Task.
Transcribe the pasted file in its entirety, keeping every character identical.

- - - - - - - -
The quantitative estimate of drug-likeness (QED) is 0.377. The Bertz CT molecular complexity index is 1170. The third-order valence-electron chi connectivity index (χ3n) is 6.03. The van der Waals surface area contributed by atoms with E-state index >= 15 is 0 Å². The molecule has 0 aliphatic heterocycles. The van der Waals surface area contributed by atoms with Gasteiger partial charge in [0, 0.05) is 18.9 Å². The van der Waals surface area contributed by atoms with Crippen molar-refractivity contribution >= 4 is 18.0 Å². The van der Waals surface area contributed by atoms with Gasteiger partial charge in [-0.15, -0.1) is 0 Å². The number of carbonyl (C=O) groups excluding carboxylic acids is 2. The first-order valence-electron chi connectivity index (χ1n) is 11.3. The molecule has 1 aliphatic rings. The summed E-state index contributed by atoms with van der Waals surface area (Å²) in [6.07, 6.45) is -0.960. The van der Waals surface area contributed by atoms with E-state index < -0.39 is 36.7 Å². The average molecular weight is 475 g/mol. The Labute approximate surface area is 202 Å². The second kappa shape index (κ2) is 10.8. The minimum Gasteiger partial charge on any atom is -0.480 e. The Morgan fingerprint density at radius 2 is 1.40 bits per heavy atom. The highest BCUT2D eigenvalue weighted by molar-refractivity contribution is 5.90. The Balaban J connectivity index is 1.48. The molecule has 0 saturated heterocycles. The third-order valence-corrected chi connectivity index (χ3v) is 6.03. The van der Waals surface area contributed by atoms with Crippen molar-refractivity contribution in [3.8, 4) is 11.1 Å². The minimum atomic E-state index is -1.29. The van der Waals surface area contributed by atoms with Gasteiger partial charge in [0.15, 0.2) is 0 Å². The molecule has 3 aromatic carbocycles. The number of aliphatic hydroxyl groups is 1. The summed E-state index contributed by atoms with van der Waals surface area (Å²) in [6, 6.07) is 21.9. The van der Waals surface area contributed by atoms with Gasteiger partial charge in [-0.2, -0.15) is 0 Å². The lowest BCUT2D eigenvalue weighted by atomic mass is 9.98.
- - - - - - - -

The quantitative estimate of drug-likeness (QED) is 0.377. The Bertz CT molecular complexity index is 1170. The third-order valence-electron chi connectivity index (χ3n) is 6.03. The van der Waals surface area contributed by atoms with E-state index >= 15 is 0 Å². The molecule has 0 aliphatic heterocycles. The van der Waals surface area contributed by atoms with Gasteiger partial charge in [0, 0.05) is 18.9 Å². The van der Waals surface area contributed by atoms with Crippen molar-refractivity contribution >= 4 is 18.0 Å². The van der Waals surface area contributed by atoms with Gasteiger partial charge in [-0.15, -0.1) is 0 Å². The number of carbonyl (C=O) groups excluding carboxylic acids is 2. The first-order valence-electron chi connectivity index (χ1n) is 11.3. The molecule has 1 aliphatic rings. The summed E-state index contributed by atoms with van der Waals surface area (Å²) in [6.07, 6.45) is -0.960. The van der Waals surface area contributed by atoms with E-state index < -0.39 is 36.7 Å². The average molecular weight is 475 g/mol. The Labute approximate surface area is 202 Å². The second kappa shape index (κ2) is 10.8. The minimum Gasteiger partial charge on any atom is -0.480 e. The Morgan fingerprint density at radius 2 is 1.40 bits per heavy atom. The highest BCUT2D eigenvalue weighted by molar-refractivity contribution is 5.90. The Balaban J connectivity index is 1.48. The molecule has 0 saturated heterocycles. The third-order valence-corrected chi connectivity index (χ3v) is 6.03. The van der Waals surface area contributed by atoms with Crippen molar-refractivity contribution in [3.8, 4) is 11.1 Å². The minimum atomic E-state index is -1.29. The van der Waals surface area contributed by atoms with Gasteiger partial charge in [0.15, 0.2) is 0 Å². The molecule has 3 aromatic carbocycles. The number of aliphatic hydroxyl groups is 1. The summed E-state index contributed by atoms with van der Waals surface area (Å²) in [6, 6.07) is 21.9. The van der Waals surface area contributed by atoms with Gasteiger partial charge in [-0.2, -0.15) is 0 Å². The lowest BCUT2D eigenvalue weighted by atomic mass is 9.98.